How to Coach Swimming

Being a swim coach is a large responsibility. Swimming can be a very competitive sport. A swim coach takes responsibility to structure and organize team practices, develop meet strategies, ensure the team's safety and strive to win championships. Before accepting a swim coach position, you must know how to coach swimming.


  1. Image titled Coach Swimming Step 1
    Research and study the rules of your league. As the coach, you will first need to learn the rules specific to the league you are competing in. Once you have studied the rules, ensure your team members know and follow them.
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    Learn and practice the strokes. There are 4 basic swim strokes. These strokes will be raced during the meet in individual and relay races. You will need to know the mechanics of each stroke to ensure your team is performing appropriately.
    • Freestyle is swum by alternating an over arm stroke while flutter kicking. The swimmer's face is in the water turning side to side to breathe every 2 to 3 strokes.
    • Backstroke is swum by floating on the back with an alternating over arm stroke and flutter kick.
    • Breaststroke is swum by moving both the arms and legs in a circular motion while bobbing the head in and out of the water to breathe.
    • Butterfly is the hardest of all strokes. It is swum with a dolphin kick while throwing the arms forward in a keyhole shape.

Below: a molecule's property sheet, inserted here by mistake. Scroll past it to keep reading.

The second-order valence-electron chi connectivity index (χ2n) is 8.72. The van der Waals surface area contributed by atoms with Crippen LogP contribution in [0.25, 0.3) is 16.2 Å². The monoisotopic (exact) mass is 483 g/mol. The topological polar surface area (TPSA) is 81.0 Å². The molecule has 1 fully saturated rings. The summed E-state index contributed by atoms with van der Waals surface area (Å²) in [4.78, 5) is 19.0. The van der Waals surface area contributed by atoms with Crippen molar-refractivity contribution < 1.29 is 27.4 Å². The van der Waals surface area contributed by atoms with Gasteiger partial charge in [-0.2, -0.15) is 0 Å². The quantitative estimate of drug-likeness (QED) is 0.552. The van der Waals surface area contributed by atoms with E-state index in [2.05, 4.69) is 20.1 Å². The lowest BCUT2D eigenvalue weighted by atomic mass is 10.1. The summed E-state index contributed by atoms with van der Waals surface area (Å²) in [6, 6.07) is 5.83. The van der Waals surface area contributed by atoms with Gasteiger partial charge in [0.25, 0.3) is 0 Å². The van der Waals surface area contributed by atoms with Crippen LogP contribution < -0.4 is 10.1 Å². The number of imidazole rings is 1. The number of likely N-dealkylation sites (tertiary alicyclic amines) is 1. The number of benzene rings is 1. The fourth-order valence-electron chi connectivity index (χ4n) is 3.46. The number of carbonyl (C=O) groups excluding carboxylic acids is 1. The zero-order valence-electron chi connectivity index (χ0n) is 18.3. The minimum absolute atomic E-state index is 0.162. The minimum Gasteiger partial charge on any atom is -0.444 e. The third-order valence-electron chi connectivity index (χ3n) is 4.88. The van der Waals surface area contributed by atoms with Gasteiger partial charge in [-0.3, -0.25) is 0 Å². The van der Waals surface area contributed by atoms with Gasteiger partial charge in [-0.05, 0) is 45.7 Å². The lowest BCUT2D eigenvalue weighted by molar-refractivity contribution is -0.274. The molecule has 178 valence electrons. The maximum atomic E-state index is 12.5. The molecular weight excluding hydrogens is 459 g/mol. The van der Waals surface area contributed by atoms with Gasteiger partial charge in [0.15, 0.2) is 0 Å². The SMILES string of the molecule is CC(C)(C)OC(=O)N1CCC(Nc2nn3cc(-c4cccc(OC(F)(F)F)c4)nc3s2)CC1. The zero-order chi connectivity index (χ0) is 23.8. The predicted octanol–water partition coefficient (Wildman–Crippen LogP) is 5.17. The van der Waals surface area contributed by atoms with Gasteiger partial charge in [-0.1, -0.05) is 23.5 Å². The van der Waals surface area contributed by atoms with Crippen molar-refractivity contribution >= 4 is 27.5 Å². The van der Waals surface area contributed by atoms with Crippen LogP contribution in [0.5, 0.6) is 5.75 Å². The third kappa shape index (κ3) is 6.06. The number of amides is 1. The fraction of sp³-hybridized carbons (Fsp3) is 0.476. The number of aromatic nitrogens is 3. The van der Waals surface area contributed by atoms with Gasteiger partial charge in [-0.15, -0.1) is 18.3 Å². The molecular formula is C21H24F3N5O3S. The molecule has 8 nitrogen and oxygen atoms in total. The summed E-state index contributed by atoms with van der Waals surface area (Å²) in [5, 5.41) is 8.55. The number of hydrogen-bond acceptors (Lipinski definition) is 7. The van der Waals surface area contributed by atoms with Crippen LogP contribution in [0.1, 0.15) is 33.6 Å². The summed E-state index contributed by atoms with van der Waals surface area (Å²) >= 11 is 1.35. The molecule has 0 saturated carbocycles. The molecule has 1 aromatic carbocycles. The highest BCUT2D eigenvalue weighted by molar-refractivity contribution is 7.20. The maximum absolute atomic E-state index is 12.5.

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    Follow all safety procedures and practices. With swimming and all sports, enforcing safety is the most important step of all. When working with a swim team eliminate all rough-housing and horse-play. This will help to prevent accidents.
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    Know your team members. As a swim coach, you will need to strategically assign team members to individual and relay races. Knowing each member will help you effectively run your team.
    • Be aware of the age of your team members. The teammates' ages will determine their maturity and responsibility levels. The ages of your team member will affect how you speak to them, how much they can practice, how they will interact with each other and swim during a meet. As the adult coach, you must treat each member age appropriately.
    • Plan around your team members' abilities. Certain members will thrive at particular strokes and not at other strokes. Some members will thrive in individual races while others will thrive in relays. Learn your team members' strengths and weakness and then plan your meet strategy around them.
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    Communicate effectively. How well you motivate and lead your team will depend on your ability to effectively communicate and interact with them.
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    Schedule, setup and run practices. Practices can be held as often as necessary. Practices should be structured and organized.
  7. Image titled Coach Swimming Step 7
    Strive to win. While you will not win every meet, instill in the swim team a drive to do their best.


  • Network with other coaches in your local swimming community. This will expand your coaching knowledge and possibly open your team to new opportunities.
  • Keep balance. You're going to sink if your not relaxing. Use your minds so you can be sturdy and your going to complete the course.


  • You will have to manage your team members' parents along with the kids. Be sure to treat everyone with respect.

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